The death toll from Alberta's opioid epidemic is disproportionately claiming the lives of First Nations people, concludes a new report from the provincial government.
The surveillance study, released Tuesday, shows First Nations Albertans are dying from opioid poisoning at a rate three to four times higher than non-First Nations people.
First Nations people account for about six per cent of the provincial population but represent 13 per cent of all opioid poisoning deaths between Jan. 1, 2016 and Dec. 31, 2018, says the report from Alberta Health and The Alberta First Nations Information Governance Centre, a Calgary-based research group.
The report shows 1,957 people died from opioid poisoning in Alberta between Jan. 1, 2016 and Dec. 31, 2018. Of the total, 246 were First Nations people.
The proportion of opioid drug poisonings involving fentanyl increased by more than 80 per cent among First Nations people.
Among First Nations people, carfentanil, methamphetamine and fentanyl saw the largest increases as substances causing drug-poisoning deaths. That coincided with a decrease in overdose deaths caused by prescription drugs such as codeine and benzodiazepines, the report said.
Southern cities hardest hit
Southern Alberta, particularly Calgary and Lethbridge, have been hardest hit by addiction and overdose deaths, the report shows.
The statistics come as no surprise to Dr. Esther Tailfeathers, a family physician from the Blood Tribe First Nation, 220 kilometres south of Calgary.
"It's pretty well known by the people who have been working in the opioid crisis for a while," Tailfeathers said in an interview Wednesday with CBC Radio's Edmonton AM.
"This just tells us that we're not getting on top of it and our problem is moving from our communities into the inner city.
"Even though we're seeing some really positive changes on the Blood reserve, it's definitely not happening with other First Nations because they don't have the resources and they don't have the strategy."
The Blood Tribe community was among the first to raise the alarm about fentanyl in Canada. It was also among the first to take action. It declared a state of emergency in March 2015 after 20 overdose deaths and 60 non-fatal overdoses in a six-month period.
Tailfeathers has lost patients, community members and friends to fentanyl. Her niece died of an overdose in 2017.
Historical trauma, including the painful legacy of residential schools, has contributed to the epidemic, Tailfeathers said.
"It's trauma that has been carried over time through government policy," she said.
"A number of adverse childhood events have affected the mental health of many of our people, so as a result they self-medicate the trauma, the depression and the anxiety and the rest of their mental health problems with alcohol or drugs."
We should have provided supports in the community before we lost our members to death or the streets. - Ester Tailfeathers
Chronic poverty and the isolation of many reserve communities is also to blame, Tailfeathers said. People feel trapped and those most vulnerable to addiction are far removed from the medical care they need.
"Most of our people are living at a $12,000 a year income or less, and we also suffer from poor housing situations across the board."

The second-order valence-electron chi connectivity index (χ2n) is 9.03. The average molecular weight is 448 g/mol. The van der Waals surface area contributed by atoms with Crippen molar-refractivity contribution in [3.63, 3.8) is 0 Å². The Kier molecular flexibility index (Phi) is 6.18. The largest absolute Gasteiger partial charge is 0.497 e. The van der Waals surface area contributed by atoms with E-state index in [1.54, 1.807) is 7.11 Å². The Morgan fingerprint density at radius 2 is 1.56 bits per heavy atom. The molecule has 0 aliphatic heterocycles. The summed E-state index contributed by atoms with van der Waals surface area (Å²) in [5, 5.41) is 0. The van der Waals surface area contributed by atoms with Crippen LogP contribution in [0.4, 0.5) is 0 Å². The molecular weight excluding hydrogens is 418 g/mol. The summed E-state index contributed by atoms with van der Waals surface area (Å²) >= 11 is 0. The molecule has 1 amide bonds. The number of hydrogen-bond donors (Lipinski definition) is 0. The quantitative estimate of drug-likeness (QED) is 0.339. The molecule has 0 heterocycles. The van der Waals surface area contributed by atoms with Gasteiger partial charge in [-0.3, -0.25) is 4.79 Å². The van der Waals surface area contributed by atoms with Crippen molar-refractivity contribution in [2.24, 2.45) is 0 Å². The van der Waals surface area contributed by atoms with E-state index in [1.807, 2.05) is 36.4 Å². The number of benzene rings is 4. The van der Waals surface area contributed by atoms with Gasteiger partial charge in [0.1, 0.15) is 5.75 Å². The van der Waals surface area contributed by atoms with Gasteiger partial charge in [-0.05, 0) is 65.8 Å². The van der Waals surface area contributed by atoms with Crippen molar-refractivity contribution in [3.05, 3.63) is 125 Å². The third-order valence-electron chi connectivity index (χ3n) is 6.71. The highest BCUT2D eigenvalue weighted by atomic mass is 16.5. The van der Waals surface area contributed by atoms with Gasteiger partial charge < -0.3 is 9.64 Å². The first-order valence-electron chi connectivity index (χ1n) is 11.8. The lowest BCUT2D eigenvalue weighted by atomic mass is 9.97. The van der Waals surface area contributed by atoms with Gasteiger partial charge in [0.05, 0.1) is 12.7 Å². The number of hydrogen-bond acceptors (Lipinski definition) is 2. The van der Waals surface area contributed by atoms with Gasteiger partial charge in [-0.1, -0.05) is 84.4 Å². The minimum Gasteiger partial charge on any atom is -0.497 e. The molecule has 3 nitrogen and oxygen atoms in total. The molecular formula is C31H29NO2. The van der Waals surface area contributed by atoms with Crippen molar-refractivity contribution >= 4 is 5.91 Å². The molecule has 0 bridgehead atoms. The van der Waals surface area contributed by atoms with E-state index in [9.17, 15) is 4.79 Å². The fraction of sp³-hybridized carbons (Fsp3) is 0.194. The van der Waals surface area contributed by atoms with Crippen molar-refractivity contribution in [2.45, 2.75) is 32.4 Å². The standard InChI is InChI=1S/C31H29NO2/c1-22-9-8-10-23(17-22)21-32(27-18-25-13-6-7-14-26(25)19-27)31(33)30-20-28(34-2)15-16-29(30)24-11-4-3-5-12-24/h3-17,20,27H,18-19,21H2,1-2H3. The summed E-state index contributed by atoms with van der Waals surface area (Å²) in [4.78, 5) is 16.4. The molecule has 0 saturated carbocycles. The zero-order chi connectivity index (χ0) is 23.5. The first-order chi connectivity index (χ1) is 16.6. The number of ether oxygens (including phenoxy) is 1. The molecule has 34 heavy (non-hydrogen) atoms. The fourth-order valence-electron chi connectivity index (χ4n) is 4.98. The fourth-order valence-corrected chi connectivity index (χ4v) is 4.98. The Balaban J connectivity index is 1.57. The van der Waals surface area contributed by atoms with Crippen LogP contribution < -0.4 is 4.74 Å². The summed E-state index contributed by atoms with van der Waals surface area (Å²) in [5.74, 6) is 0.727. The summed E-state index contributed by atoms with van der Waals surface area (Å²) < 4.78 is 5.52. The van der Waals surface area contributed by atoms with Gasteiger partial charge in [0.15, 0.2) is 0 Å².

The report also highlights the demands the opioid crisis has placed on healthcare providers. It examines dispensing data, emergency department visits and hospitalizations and the number of emergency medical responses to "opioid events."
Rates for all the healthcare factors were higher among First Nations people than for non-First Nations people, the report says.
For the years 2016 through 2018, the rate of First Nations people hospitalized for drug use increased more than for other people living in southern Alberta.
The rate of EMS calls to opioid-related events among First Nations people was 31 times higher in Lethbridge than in Red Deer, where the highest rate of response among non-First Nations people was recorded.
'We've been set up for this'
The report notes that during the 36-month study period, the rate of opioid dispensing from community pharmacies decreased 13 per cent among First Nations people, and 11 per cent among non-First Nations people.
"However, the rate of opioid dispensing from community pharmacies has consistently been approximately two times higher among First Nations people compared to non-First Nations people," it says.
Tailfeathers said that is at the root of the problem: First Nations people have been over-prescribed by doctors.
"Most of our people have not enjoyed primary care being given to them or provided in their community. They usually have to travel to the nearest town or city to get primary care.
"And those physicians do not understand the history of the community so our people are prescribed prescription opioids.
"We've been set up for this opioid crisis and that's why you're seeing such a high number of Indigenous people addicted to opioids."
Tailfeathers said programs that focus on harm reduction, including naloxone treatment and safe-withdrawal programs, have saved lives on her reserve.
But in their attempts to rid their community of drugs,community leaders have made tough decisions with dangerous and unforeseen consequences, she said.
Banishing drug dealers from the reserve was bad call, she said.
"The decision by our community to ban dealers, mostly to evict people from homes where drug activity happening, was a very poor decision.
"We had an exodus of people that left our community and now are vulnerable in cities like Lethbridge and Calgary.
"They become homeless, they become more involved in the culture of people that are addicted and we don't bring them home.
"We should have provided supports in the community before we lost our members to death or the streets."